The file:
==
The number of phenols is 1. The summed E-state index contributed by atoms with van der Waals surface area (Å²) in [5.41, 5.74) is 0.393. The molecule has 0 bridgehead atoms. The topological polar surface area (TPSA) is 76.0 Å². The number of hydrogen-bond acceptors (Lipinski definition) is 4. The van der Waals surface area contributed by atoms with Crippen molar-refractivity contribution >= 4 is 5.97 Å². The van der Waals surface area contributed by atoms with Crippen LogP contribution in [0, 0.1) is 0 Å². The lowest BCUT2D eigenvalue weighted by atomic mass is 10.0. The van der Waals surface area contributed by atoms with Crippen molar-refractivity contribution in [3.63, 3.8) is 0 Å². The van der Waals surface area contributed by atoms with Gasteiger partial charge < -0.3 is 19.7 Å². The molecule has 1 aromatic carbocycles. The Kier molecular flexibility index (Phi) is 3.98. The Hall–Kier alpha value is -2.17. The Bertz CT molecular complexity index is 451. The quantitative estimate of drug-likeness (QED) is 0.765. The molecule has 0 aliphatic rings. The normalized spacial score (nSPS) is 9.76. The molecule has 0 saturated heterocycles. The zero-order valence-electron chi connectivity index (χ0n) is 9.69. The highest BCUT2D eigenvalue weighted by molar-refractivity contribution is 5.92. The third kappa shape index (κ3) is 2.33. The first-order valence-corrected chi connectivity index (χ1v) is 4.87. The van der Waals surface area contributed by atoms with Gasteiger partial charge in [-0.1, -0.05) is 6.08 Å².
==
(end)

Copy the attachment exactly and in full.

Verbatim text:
The number of phenols is 1. The summed E-state index contributed by atoms with van der Waals surface area (Å²) in [5.41, 5.74) is 0.393. The molecule has 0 bridgehead atoms. The topological polar surface area (TPSA) is 76.0 Å². The number of hydrogen-bond acceptors (Lipinski definition) is 4. The van der Waals surface area contributed by atoms with Crippen molar-refractivity contribution >= 4 is 5.97 Å². The van der Waals surface area contributed by atoms with Crippen LogP contribution in [0, 0.1) is 0 Å². The lowest BCUT2D eigenvalue weighted by atomic mass is 10.0. The van der Waals surface area contributed by atoms with Crippen molar-refractivity contribution in [3.63, 3.8) is 0 Å². The van der Waals surface area contributed by atoms with Gasteiger partial charge < -0.3 is 19.7 Å². The molecule has 1 aromatic carbocycles. The Kier molecular flexibility index (Phi) is 3.98. The Hall–Kier alpha value is -2.17. The Bertz CT molecular complexity index is 451. The quantitative estimate of drug-likeness (QED) is 0.765. The molecule has 0 aliphatic rings. The normalized spacial score (nSPS) is 9.76. The molecule has 0 saturated heterocycles. The zero-order valence-electron chi connectivity index (χ0n) is 9.69. The highest BCUT2D eigenvalue weighted by molar-refractivity contribution is 5.92. The third kappa shape index (κ3) is 2.33. The first-order valence-corrected chi connectivity index (χ1v) is 4.87. The van der Waals surface area contributed by atoms with Gasteiger partial charge in [-0.1, -0.05) is 6.08 Å².